Learn about the Different Species of Armadillo
The bony-plated armadillo is native to Central and South America, but can be found as far north as Missouri and Illinois.
Out of all of the characteristics of any species of armadillo, the most notable is its ability to roll into a ball. This is how they avoid their predators.
This small mammal, especially native to Latin America, is related to the anteater and the sloth. It faces many dangers when trying to cross our roads. In this article, you’ll be able to get to know this creature a little better.
The characteristics and morphology of different species of armadillo
Shaped like a barrel and covered by a protective layer of bony plates, the armadillo or Dasypus novemcinctus belongs to a family of mammals that share certain characteristics. According to the Integrated Taxonomic Information System (ITIS), there are up to 21 different species of armadillo. Each species’ shells can vary in color from pink, yellow, black or gray.
National Geographic calculated that the smallest known armadillo measures only 6 inches. At the same time, the giant variety can reach well over 4 feet. When you come across one, you only need to count the number of bands on its shell to tell which species of armadillo it is.
In fact, only the three-banded armadillo is able to roll itself into a ball to protect itself from predators. This particular creature’s life expectancy is about 16 years.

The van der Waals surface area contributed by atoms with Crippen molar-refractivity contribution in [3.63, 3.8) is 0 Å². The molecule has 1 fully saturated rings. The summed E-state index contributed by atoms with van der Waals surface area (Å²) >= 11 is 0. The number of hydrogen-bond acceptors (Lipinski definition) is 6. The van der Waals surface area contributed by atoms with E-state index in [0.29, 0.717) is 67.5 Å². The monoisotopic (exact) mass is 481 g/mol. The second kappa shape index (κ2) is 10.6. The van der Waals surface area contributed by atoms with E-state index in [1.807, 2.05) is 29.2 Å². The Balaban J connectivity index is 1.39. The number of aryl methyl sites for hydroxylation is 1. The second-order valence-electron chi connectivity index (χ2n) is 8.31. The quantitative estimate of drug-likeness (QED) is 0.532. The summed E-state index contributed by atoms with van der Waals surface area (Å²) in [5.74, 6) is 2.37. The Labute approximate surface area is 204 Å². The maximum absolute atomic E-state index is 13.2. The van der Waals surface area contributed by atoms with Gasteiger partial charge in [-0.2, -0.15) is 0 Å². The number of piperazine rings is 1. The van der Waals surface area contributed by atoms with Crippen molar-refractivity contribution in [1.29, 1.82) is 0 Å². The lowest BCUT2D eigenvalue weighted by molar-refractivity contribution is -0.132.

Their long and sticky tongues are inherited from their close cousins: the anteater. These help them to capture the larvae and insects that make up their diet.
Although 90% of what they eat is meat, these creatures are considered omnivores. This is because they also include plants and fruit in their diets from time to time. Eggs, beetles and ants are their favorite treats.
Habitat and reproduction
Almost all known species of armadillo are located in areas near the equator. Their bodies don’t have fat reserves. As a result, they tend to prefer warm temperatures. However, the type of soil is also a determining factor for the habitat this animal chooses. This is because porous and sandy soils guarantee that there will be many insects and larvae.
There is only one species that hasn’t chosen Central and South America as its home: the nine-banded armadillo. They can be found both in Argentina and in the United States. In fact, this small mammal has ventured as far north as Missouri and Illinois.
The gestation period can last between two and five months. After that, the female will give birth to a litter of between between 1 and 12 babies. Twin births are relatively common in these animals.
They usually stop breastfeeding at four months of age, and the pups tend to reach sexual maturity at about one year old.
The International Union for the Conservation of Nature doesn’t consider these creatures to be in danger of becoming extinct. However, it states that each species is under different threat levels. Thus, in its list of threatened species, we can find the Andean armadillo. This species’ population has fallen by 30% in the last 10 years.
Humans have used armadillos to make musical instruments. For example, the charango is a stringed instrument from the Andes. It is made of wood and an armadillo shell. This instrument is part of the Quechua and Aymara culture. However, they now make it only with wood and paper to keep this small mammal from becoming extinct.